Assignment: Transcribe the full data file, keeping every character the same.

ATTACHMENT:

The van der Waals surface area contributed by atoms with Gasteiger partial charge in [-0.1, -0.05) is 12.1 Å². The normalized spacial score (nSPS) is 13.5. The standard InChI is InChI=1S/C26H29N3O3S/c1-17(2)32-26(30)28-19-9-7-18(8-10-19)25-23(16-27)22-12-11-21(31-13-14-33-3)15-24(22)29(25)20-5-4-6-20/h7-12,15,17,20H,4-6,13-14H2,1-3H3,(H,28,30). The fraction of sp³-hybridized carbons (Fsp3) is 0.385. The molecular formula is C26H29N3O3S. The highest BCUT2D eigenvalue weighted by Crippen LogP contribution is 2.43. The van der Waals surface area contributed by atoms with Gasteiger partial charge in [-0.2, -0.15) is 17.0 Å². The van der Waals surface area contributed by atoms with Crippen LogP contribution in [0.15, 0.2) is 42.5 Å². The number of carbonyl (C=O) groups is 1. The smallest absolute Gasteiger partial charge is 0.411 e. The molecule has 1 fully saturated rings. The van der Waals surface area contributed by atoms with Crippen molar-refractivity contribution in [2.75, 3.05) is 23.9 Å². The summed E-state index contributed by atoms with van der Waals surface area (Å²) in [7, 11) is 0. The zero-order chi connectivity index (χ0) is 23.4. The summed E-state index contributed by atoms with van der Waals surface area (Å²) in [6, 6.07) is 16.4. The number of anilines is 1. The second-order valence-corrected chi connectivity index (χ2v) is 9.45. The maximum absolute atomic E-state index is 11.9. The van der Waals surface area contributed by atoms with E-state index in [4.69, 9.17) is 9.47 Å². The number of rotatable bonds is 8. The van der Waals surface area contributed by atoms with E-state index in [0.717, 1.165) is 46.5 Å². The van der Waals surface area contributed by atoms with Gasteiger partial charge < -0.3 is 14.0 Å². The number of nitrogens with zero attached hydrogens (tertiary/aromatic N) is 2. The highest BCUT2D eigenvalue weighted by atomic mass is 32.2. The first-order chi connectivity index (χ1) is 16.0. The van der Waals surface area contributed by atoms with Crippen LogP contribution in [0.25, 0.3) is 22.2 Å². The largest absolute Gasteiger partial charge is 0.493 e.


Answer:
The van der Waals surface area contributed by atoms with Gasteiger partial charge in [-0.1, -0.05) is 12.1 Å². The normalized spacial score (nSPS) is 13.5. The standard InChI is InChI=1S/C26H29N3O3S/c1-17(2)32-26(30)28-19-9-7-18(8-10-19)25-23(16-27)22-12-11-21(31-13-14-33-3)15-24(22)29(25)20-5-4-6-20/h7-12,15,17,20H,4-6,13-14H2,1-3H3,(H,28,30). The fraction of sp³-hybridized carbons (Fsp3) is 0.385. The molecular formula is C26H29N3O3S. The highest BCUT2D eigenvalue weighted by Crippen LogP contribution is 2.43. The van der Waals surface area contributed by atoms with Gasteiger partial charge in [-0.2, -0.15) is 17.0 Å². The van der Waals surface area contributed by atoms with Crippen LogP contribution in [0.15, 0.2) is 42.5 Å². The number of carbonyl (C=O) groups is 1. The smallest absolute Gasteiger partial charge is 0.411 e. The molecule has 1 fully saturated rings. The van der Waals surface area contributed by atoms with Crippen molar-refractivity contribution in [2.75, 3.05) is 23.9 Å². The summed E-state index contributed by atoms with van der Waals surface area (Å²) in [7, 11) is 0. The zero-order chi connectivity index (χ0) is 23.4. The summed E-state index contributed by atoms with van der Waals surface area (Å²) in [6, 6.07) is 16.4. The number of anilines is 1. The second-order valence-corrected chi connectivity index (χ2v) is 9.45. The maximum absolute atomic E-state index is 11.9. The van der Waals surface area contributed by atoms with E-state index in [4.69, 9.17) is 9.47 Å². The number of rotatable bonds is 8. The van der Waals surface area contributed by atoms with E-state index in [0.717, 1.165) is 46.5 Å². The van der Waals surface area contributed by atoms with Gasteiger partial charge < -0.3 is 14.0 Å². The number of nitrogens with zero attached hydrogens (tertiary/aromatic N) is 2. The highest BCUT2D eigenvalue weighted by atomic mass is 32.2. The first-order chi connectivity index (χ1) is 16.0. The van der Waals surface area contributed by atoms with Crippen LogP contribution in [0.25, 0.3) is 22.2 Å². The largest absolute Gasteiger partial charge is 0.493 e.